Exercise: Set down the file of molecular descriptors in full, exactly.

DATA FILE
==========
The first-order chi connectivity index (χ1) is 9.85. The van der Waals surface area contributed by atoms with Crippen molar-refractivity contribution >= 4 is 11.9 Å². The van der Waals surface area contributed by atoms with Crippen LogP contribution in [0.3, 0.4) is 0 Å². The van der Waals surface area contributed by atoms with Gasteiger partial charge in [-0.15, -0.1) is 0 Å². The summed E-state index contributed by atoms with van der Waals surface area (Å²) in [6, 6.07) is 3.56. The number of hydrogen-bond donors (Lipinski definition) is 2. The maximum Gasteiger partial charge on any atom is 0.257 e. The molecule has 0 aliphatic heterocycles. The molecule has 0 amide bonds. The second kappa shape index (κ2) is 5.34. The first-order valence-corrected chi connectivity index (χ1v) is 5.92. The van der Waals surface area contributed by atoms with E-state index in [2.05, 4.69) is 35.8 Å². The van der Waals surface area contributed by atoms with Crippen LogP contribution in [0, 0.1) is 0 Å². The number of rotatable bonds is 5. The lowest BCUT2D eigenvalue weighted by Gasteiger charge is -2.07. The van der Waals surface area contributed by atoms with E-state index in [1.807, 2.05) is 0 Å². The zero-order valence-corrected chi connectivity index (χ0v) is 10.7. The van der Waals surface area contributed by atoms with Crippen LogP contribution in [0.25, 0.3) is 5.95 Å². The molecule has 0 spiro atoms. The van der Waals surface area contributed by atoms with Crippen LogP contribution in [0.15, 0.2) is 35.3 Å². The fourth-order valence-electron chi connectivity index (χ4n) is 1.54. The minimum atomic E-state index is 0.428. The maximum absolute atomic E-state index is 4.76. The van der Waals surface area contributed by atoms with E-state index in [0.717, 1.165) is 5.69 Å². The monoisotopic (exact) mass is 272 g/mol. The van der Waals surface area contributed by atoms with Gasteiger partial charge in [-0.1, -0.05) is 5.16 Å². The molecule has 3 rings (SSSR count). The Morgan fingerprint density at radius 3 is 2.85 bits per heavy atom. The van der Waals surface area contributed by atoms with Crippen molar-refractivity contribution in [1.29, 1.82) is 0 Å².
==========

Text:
The first-order chi connectivity index (χ1) is 9.85. The van der Waals surface area contributed by atoms with Crippen molar-refractivity contribution >= 4 is 11.9 Å². The van der Waals surface area contributed by atoms with Crippen LogP contribution in [0.3, 0.4) is 0 Å². The van der Waals surface area contributed by atoms with Gasteiger partial charge in [-0.15, -0.1) is 0 Å². The summed E-state index contributed by atoms with van der Waals surface area (Å²) in [6, 6.07) is 3.56. The number of hydrogen-bond donors (Lipinski definition) is 2. The maximum Gasteiger partial charge on any atom is 0.257 e. The molecule has 0 aliphatic heterocycles. The molecule has 0 amide bonds. The second kappa shape index (κ2) is 5.34. The first-order valence-corrected chi connectivity index (χ1v) is 5.92. The van der Waals surface area contributed by atoms with E-state index in [2.05, 4.69) is 35.8 Å². The van der Waals surface area contributed by atoms with Crippen LogP contribution in [0, 0.1) is 0 Å². The number of rotatable bonds is 5. The lowest BCUT2D eigenvalue weighted by Gasteiger charge is -2.07. The van der Waals surface area contributed by atoms with E-state index in [1.807, 2.05) is 0 Å². The zero-order valence-corrected chi connectivity index (χ0v) is 10.7. The van der Waals surface area contributed by atoms with Crippen LogP contribution in [0.25, 0.3) is 5.95 Å². The molecule has 0 spiro atoms. The van der Waals surface area contributed by atoms with Crippen LogP contribution in [0.15, 0.2) is 35.3 Å². The fourth-order valence-electron chi connectivity index (χ4n) is 1.54. The minimum atomic E-state index is 0.428. The maximum absolute atomic E-state index is 4.76. The van der Waals surface area contributed by atoms with E-state index in [0.717, 1.165) is 5.69 Å². The monoisotopic (exact) mass is 272 g/mol. The van der Waals surface area contributed by atoms with Gasteiger partial charge in [-0.1, -0.05) is 5.16 Å². The molecule has 3 rings (SSSR count). The Morgan fingerprint density at radius 3 is 2.85 bits per heavy atom. The van der Waals surface area contributed by atoms with Crippen molar-refractivity contribution in [1.29, 1.82) is 0 Å².